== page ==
Game Theory is a neatly-crafted 21st-century take on a genre of literary fiction—the light-hearted, plot-driven romp—that has drifted out of fashionby Houman Barekat / December 10, 2018 / Leave a comment
Game Theory by Thomas Jones (JM Originals, £12.99)
Thomas Jones’s debut novel tells the story of a middle-class couple, Alex and Clare, resetting their lives after their 10-year relationship hits the rocks. Clare treats herself to a South American sojourn, where she tells a fellow backpacker that she is “trying to escape the cliché of trying to escape the cliché of a stifling bourgeois existence.” Alex wallows in a “persistent state of flattened affect” and whiles away his evenings playing online backgammon. Alex and Clare’s social milieu is a tableau of genteel Englishness: they enjoy cricket and cucumber sandwiches, country house retreats and reminiscing about Oxford.
As they negotiate the awkward terrain of post-breakup social dynamics, the co-protagonists take part in all manner of games, from croquet, tennis and pool to Twister and hide-and-seek, as well as Boggle and poker. The through-line is disarmingly simple: the logic of adult life, with all its strategising and bluffing, is little different from that of the sports field or parlour game. After losing a game of chess to a computer, Alex decides to “rewind the game, undoing his moves until the point at which he first went wrong. And it still amazed him, amateur as he was, how much difference it could make whether white or black went down a tempo during the opening moves, how early a game could be lost.”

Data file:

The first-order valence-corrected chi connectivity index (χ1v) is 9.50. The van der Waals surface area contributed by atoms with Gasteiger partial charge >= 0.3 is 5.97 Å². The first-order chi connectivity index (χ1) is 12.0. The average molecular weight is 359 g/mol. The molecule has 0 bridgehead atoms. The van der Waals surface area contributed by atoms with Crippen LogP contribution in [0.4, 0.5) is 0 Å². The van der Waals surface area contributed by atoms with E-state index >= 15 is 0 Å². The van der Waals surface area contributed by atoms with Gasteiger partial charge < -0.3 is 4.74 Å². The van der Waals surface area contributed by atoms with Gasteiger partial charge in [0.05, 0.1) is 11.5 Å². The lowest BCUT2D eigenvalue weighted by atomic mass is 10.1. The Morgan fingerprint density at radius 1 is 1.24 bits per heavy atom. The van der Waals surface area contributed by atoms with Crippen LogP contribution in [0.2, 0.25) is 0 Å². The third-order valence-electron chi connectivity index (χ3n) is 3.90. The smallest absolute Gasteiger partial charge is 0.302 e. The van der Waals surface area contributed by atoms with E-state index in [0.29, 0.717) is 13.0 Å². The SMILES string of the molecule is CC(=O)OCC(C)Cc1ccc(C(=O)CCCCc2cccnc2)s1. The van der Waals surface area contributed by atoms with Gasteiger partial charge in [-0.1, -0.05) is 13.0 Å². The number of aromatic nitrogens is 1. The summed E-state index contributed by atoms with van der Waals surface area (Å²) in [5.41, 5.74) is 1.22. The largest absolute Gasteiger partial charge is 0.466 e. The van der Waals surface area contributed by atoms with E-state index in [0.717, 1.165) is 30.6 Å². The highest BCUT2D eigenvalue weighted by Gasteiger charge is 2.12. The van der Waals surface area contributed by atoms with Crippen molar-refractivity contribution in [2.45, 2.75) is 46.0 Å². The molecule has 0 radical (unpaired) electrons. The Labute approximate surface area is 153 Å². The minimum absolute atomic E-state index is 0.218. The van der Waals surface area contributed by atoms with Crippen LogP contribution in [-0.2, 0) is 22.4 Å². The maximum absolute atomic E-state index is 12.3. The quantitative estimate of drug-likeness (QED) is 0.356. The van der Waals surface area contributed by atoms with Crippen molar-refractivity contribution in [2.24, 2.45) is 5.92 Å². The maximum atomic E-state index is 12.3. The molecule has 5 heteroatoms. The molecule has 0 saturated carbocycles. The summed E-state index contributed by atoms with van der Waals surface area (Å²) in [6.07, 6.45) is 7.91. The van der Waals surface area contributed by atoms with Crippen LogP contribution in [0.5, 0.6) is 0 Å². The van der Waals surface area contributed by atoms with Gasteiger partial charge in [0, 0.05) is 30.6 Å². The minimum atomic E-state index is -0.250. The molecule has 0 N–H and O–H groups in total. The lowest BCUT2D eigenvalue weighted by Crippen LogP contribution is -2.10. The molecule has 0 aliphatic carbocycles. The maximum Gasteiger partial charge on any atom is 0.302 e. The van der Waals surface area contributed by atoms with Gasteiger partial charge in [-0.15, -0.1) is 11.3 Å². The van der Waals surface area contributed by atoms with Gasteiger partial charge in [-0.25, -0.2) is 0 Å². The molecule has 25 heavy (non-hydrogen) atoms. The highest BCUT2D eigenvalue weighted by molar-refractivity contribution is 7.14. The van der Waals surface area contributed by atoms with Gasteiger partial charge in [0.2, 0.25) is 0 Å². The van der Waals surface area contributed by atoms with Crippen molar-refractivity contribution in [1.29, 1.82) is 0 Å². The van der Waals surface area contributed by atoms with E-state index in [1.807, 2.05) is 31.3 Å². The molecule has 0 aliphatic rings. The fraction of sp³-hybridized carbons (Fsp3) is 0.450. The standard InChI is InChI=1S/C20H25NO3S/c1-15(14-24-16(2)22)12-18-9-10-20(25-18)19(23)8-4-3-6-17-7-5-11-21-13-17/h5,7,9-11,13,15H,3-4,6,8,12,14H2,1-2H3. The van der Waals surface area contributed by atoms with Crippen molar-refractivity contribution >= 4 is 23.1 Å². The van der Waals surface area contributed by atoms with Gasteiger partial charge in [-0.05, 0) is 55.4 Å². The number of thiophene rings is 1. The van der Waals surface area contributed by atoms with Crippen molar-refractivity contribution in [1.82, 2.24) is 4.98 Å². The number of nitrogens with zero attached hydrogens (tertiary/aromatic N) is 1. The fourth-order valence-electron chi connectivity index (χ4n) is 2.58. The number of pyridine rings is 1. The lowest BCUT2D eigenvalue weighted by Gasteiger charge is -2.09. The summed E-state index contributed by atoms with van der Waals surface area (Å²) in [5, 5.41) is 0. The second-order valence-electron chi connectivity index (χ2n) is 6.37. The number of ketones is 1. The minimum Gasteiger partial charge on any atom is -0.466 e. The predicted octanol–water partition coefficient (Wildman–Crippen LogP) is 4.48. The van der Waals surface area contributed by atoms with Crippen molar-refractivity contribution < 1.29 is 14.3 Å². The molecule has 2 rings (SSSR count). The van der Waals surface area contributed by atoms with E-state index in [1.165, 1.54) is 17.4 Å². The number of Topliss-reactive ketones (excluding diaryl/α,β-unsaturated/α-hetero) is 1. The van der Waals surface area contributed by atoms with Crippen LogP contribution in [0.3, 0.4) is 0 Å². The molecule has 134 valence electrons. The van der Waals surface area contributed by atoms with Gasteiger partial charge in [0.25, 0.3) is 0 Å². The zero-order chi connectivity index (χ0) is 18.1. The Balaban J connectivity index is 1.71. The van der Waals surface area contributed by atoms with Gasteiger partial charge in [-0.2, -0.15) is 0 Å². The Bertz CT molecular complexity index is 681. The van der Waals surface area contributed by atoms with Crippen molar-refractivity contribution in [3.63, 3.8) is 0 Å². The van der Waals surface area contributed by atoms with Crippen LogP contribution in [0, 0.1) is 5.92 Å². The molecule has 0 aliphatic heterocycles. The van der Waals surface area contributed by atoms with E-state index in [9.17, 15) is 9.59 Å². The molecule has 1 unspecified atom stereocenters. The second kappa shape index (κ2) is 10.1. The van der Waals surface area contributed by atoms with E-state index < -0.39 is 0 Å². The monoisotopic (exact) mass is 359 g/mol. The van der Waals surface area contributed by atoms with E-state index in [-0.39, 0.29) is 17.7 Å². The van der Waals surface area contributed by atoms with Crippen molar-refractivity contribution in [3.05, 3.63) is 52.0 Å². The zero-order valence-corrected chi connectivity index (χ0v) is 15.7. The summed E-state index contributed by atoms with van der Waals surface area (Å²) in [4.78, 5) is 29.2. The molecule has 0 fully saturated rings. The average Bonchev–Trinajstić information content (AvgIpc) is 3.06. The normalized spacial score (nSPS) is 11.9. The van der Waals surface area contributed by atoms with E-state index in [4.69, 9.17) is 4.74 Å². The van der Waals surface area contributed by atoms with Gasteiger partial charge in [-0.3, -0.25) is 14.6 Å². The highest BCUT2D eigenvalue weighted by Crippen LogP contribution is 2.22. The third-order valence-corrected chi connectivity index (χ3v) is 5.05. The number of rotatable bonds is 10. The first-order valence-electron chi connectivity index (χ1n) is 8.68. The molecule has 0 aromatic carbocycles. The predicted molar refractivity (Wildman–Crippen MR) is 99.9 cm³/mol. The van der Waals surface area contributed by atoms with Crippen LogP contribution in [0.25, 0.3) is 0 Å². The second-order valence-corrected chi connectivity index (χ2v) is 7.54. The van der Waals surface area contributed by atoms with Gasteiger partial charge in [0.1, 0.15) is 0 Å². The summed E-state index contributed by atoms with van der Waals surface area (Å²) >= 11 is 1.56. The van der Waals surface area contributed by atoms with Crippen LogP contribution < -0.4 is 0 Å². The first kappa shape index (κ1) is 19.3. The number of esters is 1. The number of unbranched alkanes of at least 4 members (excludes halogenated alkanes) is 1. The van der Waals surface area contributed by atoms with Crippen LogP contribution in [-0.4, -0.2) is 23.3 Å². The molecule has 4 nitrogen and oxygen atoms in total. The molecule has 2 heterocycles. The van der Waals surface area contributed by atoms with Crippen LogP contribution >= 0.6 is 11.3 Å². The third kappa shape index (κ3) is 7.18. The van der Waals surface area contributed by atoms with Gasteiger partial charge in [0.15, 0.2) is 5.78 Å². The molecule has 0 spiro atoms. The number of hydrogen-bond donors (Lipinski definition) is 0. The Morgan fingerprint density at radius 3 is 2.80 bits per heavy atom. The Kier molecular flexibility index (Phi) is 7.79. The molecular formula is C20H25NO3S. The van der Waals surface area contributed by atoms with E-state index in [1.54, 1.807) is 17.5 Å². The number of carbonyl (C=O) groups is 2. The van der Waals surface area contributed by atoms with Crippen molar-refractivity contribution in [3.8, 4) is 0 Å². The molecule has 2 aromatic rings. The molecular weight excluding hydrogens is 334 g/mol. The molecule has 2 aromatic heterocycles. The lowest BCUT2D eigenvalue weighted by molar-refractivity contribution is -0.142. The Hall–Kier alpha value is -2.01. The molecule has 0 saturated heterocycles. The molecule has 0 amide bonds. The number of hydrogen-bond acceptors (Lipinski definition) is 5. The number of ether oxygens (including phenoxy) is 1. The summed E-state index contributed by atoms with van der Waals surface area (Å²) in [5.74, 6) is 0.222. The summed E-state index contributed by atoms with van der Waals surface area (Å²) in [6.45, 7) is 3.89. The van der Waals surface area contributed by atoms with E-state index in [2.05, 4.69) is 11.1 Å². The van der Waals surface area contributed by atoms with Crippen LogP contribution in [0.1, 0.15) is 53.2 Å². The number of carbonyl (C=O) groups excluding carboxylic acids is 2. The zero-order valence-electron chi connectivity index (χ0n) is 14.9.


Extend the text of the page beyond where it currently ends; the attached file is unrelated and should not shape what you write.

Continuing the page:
Game Theory explores the complex and contingent nature of social networks, the importance of which becomes particularly stark when a romantic relationship founders. It is not so much a comic novel as a comedy in the Shakespearian sense: the humour here is more likely to elicit wry smiles than audible chuckles. Like Clare herself, the novel never quite breaks free of the stereotypes it acknowledges—although, in fairness, it doesn’t seek to. Game Theory is a neatly-crafted 21st-century take on a genre of literary fiction—the light-hearted, plot-driven romp—that has drifted out of fashion.